A short interview and #studiovisit for @elloart :

What is your art about?
I’m not sure I’m the best person to ask about that! My background is in art history as well as painting, and that lifelong fascination with the language of Western Art—and particularly Northern Renaissance and Dutch secular painting—has shaped the way I communicate. My work tends toward storytelling, and I try to use the symbolic imagery and genres found in European art to communicate my own experience, and to call in to question how we look at our shared visual ancestry. Almost every image in our culture has its symbolic roots deep in that soil, and yet most of us don’t know what the underlying meaning of those images are when we stroll through an art museum.


"Green" | 24" x 24" | acrylic & oil on wood panel

What inspires you to create?
Nothing fires my imagination like a visit to a museum: the variety of ways artists have interpreted themes and subjects is both inspiring and reinforces the sense that we all stand on the shoulders of the past. Expressing my own experience and perspectives on the world through the common language of art history is what drives me.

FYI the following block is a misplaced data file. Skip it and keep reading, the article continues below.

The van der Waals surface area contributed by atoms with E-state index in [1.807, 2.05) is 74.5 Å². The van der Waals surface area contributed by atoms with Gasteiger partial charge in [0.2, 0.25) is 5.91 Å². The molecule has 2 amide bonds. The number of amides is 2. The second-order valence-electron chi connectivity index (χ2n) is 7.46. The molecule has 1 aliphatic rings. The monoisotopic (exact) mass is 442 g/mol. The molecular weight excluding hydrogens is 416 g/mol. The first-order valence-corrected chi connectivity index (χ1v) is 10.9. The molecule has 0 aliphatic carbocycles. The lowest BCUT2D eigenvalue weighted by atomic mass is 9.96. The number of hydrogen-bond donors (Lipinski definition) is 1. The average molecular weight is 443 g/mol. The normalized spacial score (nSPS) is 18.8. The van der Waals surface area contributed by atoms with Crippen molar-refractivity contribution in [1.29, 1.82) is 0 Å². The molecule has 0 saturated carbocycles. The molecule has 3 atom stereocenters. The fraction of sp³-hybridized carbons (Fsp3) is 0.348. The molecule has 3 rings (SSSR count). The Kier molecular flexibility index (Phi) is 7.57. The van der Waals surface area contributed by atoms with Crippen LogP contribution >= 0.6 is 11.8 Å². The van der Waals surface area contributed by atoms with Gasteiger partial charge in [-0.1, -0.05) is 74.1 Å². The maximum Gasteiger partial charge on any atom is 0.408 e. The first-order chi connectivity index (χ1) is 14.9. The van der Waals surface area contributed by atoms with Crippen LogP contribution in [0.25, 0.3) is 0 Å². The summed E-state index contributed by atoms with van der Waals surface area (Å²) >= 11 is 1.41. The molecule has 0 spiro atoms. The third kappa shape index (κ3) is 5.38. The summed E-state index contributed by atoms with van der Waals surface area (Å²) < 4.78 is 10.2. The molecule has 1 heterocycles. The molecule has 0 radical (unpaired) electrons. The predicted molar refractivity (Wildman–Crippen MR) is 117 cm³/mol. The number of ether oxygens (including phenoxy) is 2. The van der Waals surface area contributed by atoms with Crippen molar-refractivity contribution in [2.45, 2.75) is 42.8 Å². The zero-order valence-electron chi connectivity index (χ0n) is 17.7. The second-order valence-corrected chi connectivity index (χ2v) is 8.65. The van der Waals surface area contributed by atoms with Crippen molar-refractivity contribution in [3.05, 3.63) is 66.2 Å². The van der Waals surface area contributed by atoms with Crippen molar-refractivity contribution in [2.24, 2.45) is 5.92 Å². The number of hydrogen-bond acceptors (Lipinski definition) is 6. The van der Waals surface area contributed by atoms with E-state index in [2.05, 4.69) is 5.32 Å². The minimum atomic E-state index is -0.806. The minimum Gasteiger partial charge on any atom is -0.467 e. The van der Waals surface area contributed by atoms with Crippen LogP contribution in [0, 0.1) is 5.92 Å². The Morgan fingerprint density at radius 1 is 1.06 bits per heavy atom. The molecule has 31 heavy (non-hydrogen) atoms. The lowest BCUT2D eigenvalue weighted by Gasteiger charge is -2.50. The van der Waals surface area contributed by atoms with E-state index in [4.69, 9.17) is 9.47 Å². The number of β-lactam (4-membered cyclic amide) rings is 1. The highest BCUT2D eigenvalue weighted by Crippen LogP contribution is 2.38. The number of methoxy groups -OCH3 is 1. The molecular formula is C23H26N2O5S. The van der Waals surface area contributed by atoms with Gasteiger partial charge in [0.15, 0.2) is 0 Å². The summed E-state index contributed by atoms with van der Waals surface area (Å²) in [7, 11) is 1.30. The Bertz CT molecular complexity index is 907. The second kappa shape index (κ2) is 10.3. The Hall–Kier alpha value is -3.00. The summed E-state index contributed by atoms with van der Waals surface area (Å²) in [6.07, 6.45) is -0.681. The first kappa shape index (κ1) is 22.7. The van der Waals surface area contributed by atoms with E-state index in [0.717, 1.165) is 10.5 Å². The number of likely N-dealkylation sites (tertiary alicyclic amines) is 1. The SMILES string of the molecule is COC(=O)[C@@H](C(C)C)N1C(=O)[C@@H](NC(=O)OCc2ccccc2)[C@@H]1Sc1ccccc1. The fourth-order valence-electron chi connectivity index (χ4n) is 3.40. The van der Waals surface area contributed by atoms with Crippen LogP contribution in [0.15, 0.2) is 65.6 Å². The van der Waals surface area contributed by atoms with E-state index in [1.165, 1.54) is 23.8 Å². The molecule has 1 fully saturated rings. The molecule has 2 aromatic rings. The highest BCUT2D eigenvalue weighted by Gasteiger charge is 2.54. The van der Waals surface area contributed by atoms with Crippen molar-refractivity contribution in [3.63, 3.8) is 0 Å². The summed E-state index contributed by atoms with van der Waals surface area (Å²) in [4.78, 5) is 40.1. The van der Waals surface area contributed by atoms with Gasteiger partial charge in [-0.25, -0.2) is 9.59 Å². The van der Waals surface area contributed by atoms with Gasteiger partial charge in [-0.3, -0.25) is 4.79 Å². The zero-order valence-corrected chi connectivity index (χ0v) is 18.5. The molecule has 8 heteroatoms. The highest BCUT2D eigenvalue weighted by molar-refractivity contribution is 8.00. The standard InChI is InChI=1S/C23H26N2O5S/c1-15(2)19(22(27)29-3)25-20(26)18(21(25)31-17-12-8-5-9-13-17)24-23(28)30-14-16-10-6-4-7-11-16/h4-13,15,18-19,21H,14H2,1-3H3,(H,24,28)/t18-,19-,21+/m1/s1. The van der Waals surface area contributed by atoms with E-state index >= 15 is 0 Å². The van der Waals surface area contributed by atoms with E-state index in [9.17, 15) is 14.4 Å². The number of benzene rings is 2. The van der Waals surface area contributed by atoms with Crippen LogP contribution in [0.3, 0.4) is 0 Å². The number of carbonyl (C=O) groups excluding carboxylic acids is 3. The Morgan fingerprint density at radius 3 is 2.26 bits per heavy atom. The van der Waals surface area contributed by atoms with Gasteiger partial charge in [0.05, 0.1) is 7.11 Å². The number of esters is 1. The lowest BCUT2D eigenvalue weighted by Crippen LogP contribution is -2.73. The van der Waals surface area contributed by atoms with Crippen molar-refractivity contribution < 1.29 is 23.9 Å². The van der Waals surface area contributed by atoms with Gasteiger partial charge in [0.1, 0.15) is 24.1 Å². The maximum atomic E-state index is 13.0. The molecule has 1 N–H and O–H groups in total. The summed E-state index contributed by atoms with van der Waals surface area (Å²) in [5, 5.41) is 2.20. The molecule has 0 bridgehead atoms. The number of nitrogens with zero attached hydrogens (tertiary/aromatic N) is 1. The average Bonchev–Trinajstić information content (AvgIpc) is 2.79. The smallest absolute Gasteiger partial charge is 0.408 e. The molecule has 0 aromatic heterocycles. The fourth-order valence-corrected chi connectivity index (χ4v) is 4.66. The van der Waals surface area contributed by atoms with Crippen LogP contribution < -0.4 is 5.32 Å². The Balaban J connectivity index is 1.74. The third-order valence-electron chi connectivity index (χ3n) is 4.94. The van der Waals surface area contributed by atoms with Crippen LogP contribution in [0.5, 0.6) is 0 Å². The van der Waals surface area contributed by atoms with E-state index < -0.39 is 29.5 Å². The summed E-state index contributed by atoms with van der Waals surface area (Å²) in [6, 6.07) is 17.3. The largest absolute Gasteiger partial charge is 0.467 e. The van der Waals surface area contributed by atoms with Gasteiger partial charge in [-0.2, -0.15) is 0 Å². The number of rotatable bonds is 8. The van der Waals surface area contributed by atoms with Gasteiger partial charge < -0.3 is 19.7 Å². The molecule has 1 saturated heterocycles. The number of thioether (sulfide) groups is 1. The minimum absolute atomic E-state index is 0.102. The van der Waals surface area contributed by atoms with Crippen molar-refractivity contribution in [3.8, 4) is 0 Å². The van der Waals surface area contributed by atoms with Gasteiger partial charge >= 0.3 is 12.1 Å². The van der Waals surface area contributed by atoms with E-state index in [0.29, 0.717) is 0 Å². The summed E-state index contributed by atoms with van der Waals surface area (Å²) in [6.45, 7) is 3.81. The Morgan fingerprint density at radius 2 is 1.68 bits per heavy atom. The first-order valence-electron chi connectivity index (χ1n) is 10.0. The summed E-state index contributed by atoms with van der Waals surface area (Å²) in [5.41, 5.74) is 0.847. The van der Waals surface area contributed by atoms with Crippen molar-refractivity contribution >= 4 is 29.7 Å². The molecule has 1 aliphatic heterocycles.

How did you arrive at your technique?
Well, I certainly have a way of working I’m comfortable with, but I think experimentation is important to growth. I’m fascinated by Old Master techniques and everything related to craftsmanship in its most basic form, so that leaves an ocean of skills yet to be acquired.


"Sepulchre" | 11.125" x 11.125" | acrylic & oil on wood panel

What are you most proud of achieving as an artist?
That for my entire adult life I’ve made my living as an artist—no side jobs, no compromises. I owe it to my parents that I was never urged to “do something practical”, so by the time I left college I had no other option than to find a way to paint and draw for a living; I really had no other skills to offer. Embracing the uncertainty is a big factor in surviving as an artist, and that trait more than any other has allowed me to live what’s turned out to be a great life in art.


What's a fun fact about you that the public wouldn't know?
I’m an economics nerd. Not that I know that much, but I find the subject both fascinating and deeply revealing of human motivations. It’s where math and psychology meet and plan the future.


"Fable" | 9" x 7.18" | acrylic & oil on wood panel

What's next?
Keep moving. I’ve learned over the years to put one foot in front of the other and follow my instincts. A career as an artist is a long, hard journey with the occasional majestic view; you have to learn to savor those moments but not let them sidetrack you from the path.

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